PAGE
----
Snow, Ice, and Strawberry Dreaming

Some people love winter. They say things like, “Snow! Sweaters! Hot chocolate!” and smile. I’m not one of those people. I don’t own the proper clothing — it seems crazy to buy expensive boots that I might need for one week out of an entire year. No. I’m a thin-blooded southerner who handles heat far better than cold!

For me, the absolute worst part of winter is February. The majority of this week in Chattanooga the temperature is unlikely to rise above freezing. At my house there is a thin blanket of snow on the ground. The few, sad flower stalks leftover from last year in my garden are coated in ice. The little pond is frozen over.

icy garden

What is a gardener to do?

Plan, of course. And dream. I’m using part of this week to draw a map of the berry patch my family will build this summer. We have blueberry bushes, wild raspberries and blackberries to tame, and we are ordering strawberry plants. We will have a much larger garden this year than usual so there is quite a lot of planning to do. This forced “thinking time” is probably a good idea!

Eventually, we hope to be able to offer a “U-Pick” berry option, so we are trying to think about the future as well as the upcoming season. With all of that in mind, I’m going to plant the strawberries in gutters. I will set three foot tall posts every ten feet or so, drill holes in the gutters for drainage, and attach them to the posts.

Then, I will fill the gutters with soil and strawberry plants. The benefits of this system are that weed control will be much easier, no bending to pick berries will be required, and it will be easy to snip the runners.

There are drawbacks, as well. Watering will be an absolute requirement. There are several irrigation systems that could work, and I will be investigating them this summer. One intriguing design I’ve looked at included a second set of gutters running beneath the one with the plants in it. The bottom gutter would be filled with water with some sort of mechanism that would allow the roots to wick up water.

Strawberries themselves are a promise of spring. Already, we are getting some pretty good Californian strawberries in the grocery stores. That alone is enough to give me hope that the ice, snow, and freezing temperatures will soon be gone!

Here are some places you can learn more about growing strawberries in gutters, if you are interested:


The Final Toll of the Killing Winter in Dava’s Garden

It was a rough winter. I didn’t realize just exactly how bad it was for my garden until the last couple of weeks. Here’s the final list of victims:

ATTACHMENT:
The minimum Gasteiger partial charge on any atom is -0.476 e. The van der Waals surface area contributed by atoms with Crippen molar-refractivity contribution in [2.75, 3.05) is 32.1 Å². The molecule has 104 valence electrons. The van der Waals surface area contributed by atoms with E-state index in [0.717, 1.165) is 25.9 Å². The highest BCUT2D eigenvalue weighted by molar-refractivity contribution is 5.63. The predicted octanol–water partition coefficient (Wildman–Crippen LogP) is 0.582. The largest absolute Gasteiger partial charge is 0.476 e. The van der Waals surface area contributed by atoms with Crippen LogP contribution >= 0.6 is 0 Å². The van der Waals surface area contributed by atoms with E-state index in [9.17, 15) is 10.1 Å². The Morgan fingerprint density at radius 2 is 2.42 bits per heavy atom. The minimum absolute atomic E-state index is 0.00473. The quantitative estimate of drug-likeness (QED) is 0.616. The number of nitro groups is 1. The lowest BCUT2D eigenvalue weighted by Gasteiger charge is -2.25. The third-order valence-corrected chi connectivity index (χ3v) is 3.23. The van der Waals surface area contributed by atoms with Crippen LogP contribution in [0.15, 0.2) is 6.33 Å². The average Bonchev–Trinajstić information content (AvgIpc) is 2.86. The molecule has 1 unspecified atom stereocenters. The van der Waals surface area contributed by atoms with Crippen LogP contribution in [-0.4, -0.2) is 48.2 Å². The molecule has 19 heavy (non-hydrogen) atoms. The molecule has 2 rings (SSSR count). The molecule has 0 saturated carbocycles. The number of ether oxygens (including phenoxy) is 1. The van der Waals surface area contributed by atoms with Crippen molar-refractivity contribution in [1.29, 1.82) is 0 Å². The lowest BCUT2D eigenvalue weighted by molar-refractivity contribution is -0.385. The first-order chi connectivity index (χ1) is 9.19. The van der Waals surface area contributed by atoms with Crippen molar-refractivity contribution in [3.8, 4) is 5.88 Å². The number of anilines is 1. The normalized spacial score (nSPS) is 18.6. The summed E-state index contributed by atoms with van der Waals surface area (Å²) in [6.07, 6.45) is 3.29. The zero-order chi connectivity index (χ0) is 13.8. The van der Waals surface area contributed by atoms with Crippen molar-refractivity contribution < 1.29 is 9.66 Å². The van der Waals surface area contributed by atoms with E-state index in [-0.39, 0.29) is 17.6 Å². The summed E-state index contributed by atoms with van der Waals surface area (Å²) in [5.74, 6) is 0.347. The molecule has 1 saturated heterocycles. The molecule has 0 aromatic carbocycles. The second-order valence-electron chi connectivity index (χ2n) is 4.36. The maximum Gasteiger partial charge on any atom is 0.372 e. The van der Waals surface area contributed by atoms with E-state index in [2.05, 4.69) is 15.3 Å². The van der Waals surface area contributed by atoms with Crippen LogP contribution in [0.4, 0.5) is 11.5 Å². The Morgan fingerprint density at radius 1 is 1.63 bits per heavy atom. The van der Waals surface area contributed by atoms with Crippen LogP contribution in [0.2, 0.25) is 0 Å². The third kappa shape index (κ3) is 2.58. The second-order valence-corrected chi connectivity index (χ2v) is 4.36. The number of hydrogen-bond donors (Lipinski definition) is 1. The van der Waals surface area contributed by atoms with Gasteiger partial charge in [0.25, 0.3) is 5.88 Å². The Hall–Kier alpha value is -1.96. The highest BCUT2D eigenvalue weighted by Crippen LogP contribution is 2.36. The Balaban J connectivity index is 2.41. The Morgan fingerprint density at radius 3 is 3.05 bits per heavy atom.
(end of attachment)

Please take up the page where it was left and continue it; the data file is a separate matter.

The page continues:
• rosemary (this one hurts the most)
  • brugmansia
  • ALL of the strawberries
  • 2 varieties of canna lilies

Canna Carnival - purchased at the Green Thumbs Galore Driveway sale in spring 2013.

Canna Carnival – purchased at the Green Thumbs Galore Driveway sale in spring 2013.

  • a fancy orange coneflower
  • a cream and pink colored rose

I bought it at a grocery store for $2.

I bought it at a grocery store for $2.

  • columbine

A gift from Belle, 3-4 years ago.

A gift from Belle, 3-4 years ago.

  • 2 succulents

Of those, I didn’t fully expect the brugmansia or one of the succulents to make it. The columbine, rosemary, rose, and about half the strawberry plants were very well established, so it was surprising they didn’t make it. From what I understand rosemary plants across the region were hit hard.

Plants come and go — I’ve had some that survived for several years, then suddenly, inexplicably died, so I’m not mourning the loss of these too terribly much. This is the first year I’ve lost quite so many to cold weather, though.

Next year, if conditions are brutal again, I may have to implement Belle’s leaf blankets!

Along with the many garden losses, there were some surprising survivors, too:

  • hostas, even though there was a late-season frost
  • all of the daylilies
  • a gorgeous penstamon, which is about twice or three times bigger than last year!


  • all of the native purple coneflowers, which are about to explode into bloom!

coneflower buds

  • the English wallflower, which smells so nice
  • a baby hydrangea
  • some tender, newly planted sage


  • the grapes, which were moved in the very early spring

grapesThere were many other survivors as well, but these (especially the sage!) surprised me partly because they all seemed to really take off this spring. Another survivor was my peony, which didn’t bloom, but does have healthy, strong-looking foliage.

Did you suffer losses due to the cold? Were there any super-tough survivors?